Johnson Chesnut Whittaker

From Wikipedia, the free encyclopedia
Jump to: navigation, search
"The West Point outrage - the Court of Inquiry in session" (Harper's Weekly, May 1880)

Johnson Chesnut Whittaker (1858–1931) was one of the first black men to win an appointment to the United States Military Academy at West Point.[1] When at the academy, he was brutally assaulted and then expelled after being falsely accused and convicted of faking the incident.[2] Over sixty years after his death, his name was formally cleared when he was posthumously commissioned by President Bill Clinton.[2]


Johnson C. Whittaker as a West Point Cadet.

Whittaker was born into slavery on the Chesnut Plantation in Camden, South Carolina.[2] He studied privately with Richard Greener, the first African American to graduate from Harvard college.[3] Whittaker later attended the University of South Carolina, then a freedmen's school.[3] He was appointed to the United States Military Academy at West Point in 1876 after receiving an appointment from Solomon L. Hoge.[2][4] For most of his time at West Point, he was the only black cadet,[5] and he was ostracized by his white peers.[2]

In the morning of April 5, 1880, he was found tied to his bed, unconscious, bleeding, and bruised.[2][4] His hands and face had been cut by a razor, and burned pages from his Bible were strewn about his room.[2] Whittaker told administrators that he had been attacked by three fellow cadets, but his account of the morning was not believed.[2] West Point administrators said that he had fabricated the attack to win sympathy.[2] Initially, Whittacker was held by a court of inquiry, where he was defended by Martin I. Townsend and his old friend, Richard Greener and finally granted a court-martial.[6] After more than a year of nationally publicized hearings, Whittaker was found guilty in an 1881 court martial and expelled from West Point.[2][4] The prosecuting attorney was West Point Judge Advocate Major Asa Bird Gardiner, later a Sachem of Tammany Hall in New York and disgraced New York District Attorney, who blatantly talked of the "inferior" and "superior" races and commented that "Negroes are noted for their ability to sham and feign."[4] His defense was led by Daniel Henry Chamberlain assisted by Greener.[6] Though the verdict was overturned in 1883 by President Chester A. Arthur, West Point reinstated the expulsion on the grounds that Whittaker had failed an exam.[2]

In his later life, Whittaker was a teacher, lawyer, high school principal in Oklahoma City, and psychology professor in South Carolina.[1][2] He died in 1931.[2]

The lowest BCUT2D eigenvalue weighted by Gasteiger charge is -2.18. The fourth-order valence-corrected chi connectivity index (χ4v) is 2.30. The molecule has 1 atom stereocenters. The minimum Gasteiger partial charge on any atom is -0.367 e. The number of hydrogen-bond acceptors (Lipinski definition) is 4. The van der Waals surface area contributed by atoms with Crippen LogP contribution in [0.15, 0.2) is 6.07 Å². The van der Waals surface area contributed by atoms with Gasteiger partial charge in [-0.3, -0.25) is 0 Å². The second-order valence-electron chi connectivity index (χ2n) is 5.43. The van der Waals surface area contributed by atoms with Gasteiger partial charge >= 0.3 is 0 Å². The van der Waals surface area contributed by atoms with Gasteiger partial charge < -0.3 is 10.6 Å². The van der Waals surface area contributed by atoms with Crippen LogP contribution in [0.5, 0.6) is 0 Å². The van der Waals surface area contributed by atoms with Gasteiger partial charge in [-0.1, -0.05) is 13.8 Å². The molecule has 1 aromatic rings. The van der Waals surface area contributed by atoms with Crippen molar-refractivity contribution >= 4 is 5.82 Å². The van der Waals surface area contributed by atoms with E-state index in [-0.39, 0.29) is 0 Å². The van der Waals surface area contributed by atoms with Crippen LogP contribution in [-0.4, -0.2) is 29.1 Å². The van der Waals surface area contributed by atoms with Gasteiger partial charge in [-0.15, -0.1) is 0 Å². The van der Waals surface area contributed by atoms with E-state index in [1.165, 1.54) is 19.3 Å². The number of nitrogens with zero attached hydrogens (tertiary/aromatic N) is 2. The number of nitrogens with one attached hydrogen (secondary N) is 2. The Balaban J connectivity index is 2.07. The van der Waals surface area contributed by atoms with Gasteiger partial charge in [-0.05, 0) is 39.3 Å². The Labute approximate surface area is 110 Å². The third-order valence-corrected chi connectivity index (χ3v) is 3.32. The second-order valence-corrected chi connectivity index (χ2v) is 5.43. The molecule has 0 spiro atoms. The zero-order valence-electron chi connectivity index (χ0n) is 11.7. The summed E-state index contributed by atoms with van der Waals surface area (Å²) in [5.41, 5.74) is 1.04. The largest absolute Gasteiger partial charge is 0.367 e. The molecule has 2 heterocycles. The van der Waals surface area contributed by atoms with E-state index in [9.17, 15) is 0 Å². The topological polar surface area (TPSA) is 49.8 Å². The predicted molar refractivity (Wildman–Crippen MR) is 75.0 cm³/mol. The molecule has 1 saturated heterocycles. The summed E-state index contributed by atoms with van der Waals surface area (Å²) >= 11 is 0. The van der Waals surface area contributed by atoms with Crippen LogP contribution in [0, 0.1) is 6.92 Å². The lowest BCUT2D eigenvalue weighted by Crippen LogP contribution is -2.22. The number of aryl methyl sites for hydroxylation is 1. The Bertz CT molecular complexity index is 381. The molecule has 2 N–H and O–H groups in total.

His two sons served as Army officers in World War I, a grandson joined the all-black Tuskegee Airmen in World War II and a great-grandson served as first lieutenant in the Vietnam-era Army.

Posthumous commission[edit]

In the 1970s, a book about Whittaker by John Marszalek, a historian at Mississippi State University, drew attention to his case.[2] It was not until 1994, however, when a television movie based on the book aired, that a movement for his posthumous commission gained ground.[2]

On July 25, 1995, President Bill Clinton awarded the commission to Whittaker's heirs, saying, "We cannot undo history. But today, finally, we can pay tribute to a great American and we can acknowledge a great injustice."[1][2]

In popular culture[edit]

Matter of Honor, a stage play by Michael Chepiga retelling Whittaker's story while at West Point, was produced at the Pasadena Playhouse in Pasadena, California in September 2007.[citation needed]

See also[edit]


  1. ^ a b c Purdum, Todd S. "Week in Review: 115 Years Late, He Won His Bars." New York Times (July 30, 1995).
  2. ^ a b c d e f g h i j k l m n o p Purdum, Todd S. "Black Cadet Gets a Posthumous Commission." New York Times (July 25, 1995).
  3. ^ a b Marszalek, John (August 1971). "A Black Cadet at West Point". American Heritage Magazine. American Heritage Publishing Company. 22 (5). 
  4. ^ a b c d "Editorial: Seeking 'Fair Deal' for a Black Cadet." New York Times (January 31, 1994).
  5. ^ "Editorial: After a Century, a Black Cadet Is Vindicated." New York Times (July 20, 1995).
  6. ^ a b Simmons, William J., and Henry McNeal Turner. Men of Mark: Eminent, Progressive and Rising. GM Rewell & Company, 1887. p327-335

Further reading/viewing[edit]